Windows Live Mesh is Microsoft's software+services data synchronization platform. Because of its complex nature, most people assume that file synchronization is all there is to Live Mesh, but in reality, that's just the tip of the iceberg. Microsoft has big plans for the service and syncing files between computers and the cloud is just the start. When Live Mesh launched, it was currently a closed "technical preview" (that's Microsoft for "beta"). But now it appears that the Live Mesh guys have quietly opened up the platform for all of the U.S.
LiveSide reported last night that folks were able to sign up for Mesh if they were in the U.S. and this morning, they confirmed this to be the case.
The official announcement was made in the Live Mesh Forum. It read:
Live Mesh is now openly available to anyone in the U.S.
The Live Mesh team is pleased to announce that anyone in the U.S. can now use Live Mesh just by signing in to www.mesh.com with a valid Windows Live ID. No sign up needed to participate!
With Live Mesh open to anyone in the US, our international friends can join in the fun early as well - with one caveat: you must be willing to change your Windows operating system region and language setting to EN-US. Once you do this you will be able to immediately sign in to Live Mesh with a valid Windows Live ID. Please be aware that this may cause other applications that specifically require your native country region and language settings to encounter problems.
Once you've begun using Live Mesh, we'd love to hear from you! We are working hard to create the best experience and appreciate any feedback you have. Please send us feedback using our online form. You can also submit (and view others') feedback and bugs here on the Microsoft Connect website.
The Live Mesh team
About Live Mesh
For those of you unfamiliar with the service, one of the main things you need to know is that at the moment, the service is Windows-only. However, Microsoft has confirmed in the past that a Mac client is in the works. Eventually it will work with mobile devices, too. Certainly those will include Windows Mobile, but also any other devices that permit it to run. They should have some takers, though, because Mesh isn't built with proprietary code, but rather with open protocols that most web developers are familiar with, including HTTP, RSS, REST, ATOM and JSON. Although Mesh's FeedSync is new, it is an XML protocol based on ATOM and RSS.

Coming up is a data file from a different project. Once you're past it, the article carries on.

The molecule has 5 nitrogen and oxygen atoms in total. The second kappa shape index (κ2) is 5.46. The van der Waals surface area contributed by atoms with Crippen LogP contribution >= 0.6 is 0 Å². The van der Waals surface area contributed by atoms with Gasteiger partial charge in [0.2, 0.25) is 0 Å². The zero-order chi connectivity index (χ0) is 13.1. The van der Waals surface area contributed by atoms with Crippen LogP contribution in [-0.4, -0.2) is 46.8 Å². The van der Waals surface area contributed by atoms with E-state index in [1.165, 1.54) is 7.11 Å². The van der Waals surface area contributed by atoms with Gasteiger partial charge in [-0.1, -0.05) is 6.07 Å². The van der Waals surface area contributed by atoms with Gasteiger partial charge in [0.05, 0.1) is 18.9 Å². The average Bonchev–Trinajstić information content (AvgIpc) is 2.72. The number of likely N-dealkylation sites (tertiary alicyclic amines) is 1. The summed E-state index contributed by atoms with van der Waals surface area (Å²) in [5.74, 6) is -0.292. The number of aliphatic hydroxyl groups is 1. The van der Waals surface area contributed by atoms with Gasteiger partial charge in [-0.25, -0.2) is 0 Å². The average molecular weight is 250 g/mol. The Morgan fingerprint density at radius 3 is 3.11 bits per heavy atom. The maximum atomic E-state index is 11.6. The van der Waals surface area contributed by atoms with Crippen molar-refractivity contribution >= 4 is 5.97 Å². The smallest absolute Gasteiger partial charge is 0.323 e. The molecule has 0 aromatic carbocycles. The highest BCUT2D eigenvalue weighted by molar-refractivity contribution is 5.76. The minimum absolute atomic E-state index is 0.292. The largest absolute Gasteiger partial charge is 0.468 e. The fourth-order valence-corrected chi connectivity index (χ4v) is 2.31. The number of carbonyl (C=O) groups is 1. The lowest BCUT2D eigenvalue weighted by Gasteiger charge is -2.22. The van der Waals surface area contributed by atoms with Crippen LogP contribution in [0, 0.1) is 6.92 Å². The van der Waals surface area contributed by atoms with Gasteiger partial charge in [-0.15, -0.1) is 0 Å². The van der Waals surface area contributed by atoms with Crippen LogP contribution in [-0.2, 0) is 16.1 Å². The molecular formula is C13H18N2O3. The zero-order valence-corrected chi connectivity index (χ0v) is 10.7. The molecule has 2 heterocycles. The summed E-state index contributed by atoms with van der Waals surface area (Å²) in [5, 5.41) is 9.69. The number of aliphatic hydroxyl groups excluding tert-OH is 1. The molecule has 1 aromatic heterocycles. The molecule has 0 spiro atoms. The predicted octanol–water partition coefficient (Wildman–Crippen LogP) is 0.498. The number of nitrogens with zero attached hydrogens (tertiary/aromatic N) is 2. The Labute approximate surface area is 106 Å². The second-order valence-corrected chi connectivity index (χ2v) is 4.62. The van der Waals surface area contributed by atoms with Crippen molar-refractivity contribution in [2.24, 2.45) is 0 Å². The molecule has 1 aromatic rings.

With Mesh running on your computers, you can simply right-click any folder and choose "Add to Mesh." By doing so, that folder and all the files it contains are synchronized with all of your other computers you've added to your personal Mesh. It also syncs those files to the Live Mesh Desktop, which is Mesh's "cloud" - an online web site you can access from any computer. At the moment, the online storage is limited to 5 GB, but that could change in the future. However, Mesh's recent update allows you to set folders to sync via peer-to-peer, bypassing Live Desktop.
A Live Mesh Folder
When folders are Mesh-enabled, a small panel appears to the right of the folder in explorer which catalogs any changes to the folder (file adds/moves/deletions) as well as notes and comments left by any of the folder's members.
Some people have compared Mesh to Apple's Mobile Me (I discussed this on my personal site not too long ago), but that's a little bit off the mark. Where Mobile Me is a consumer-focused product that offers sync and cloud storage, too - the difference is that Mesh is actually a platform. A service like Mobile Me could be built on Mesh, for example, so what you're seeing today with the file sync is sort of like a demo app of what the Mesh platform can do. However, that being said, we hope to see Mesh doing more than file sync in the future.
You can read our initial review of the service here.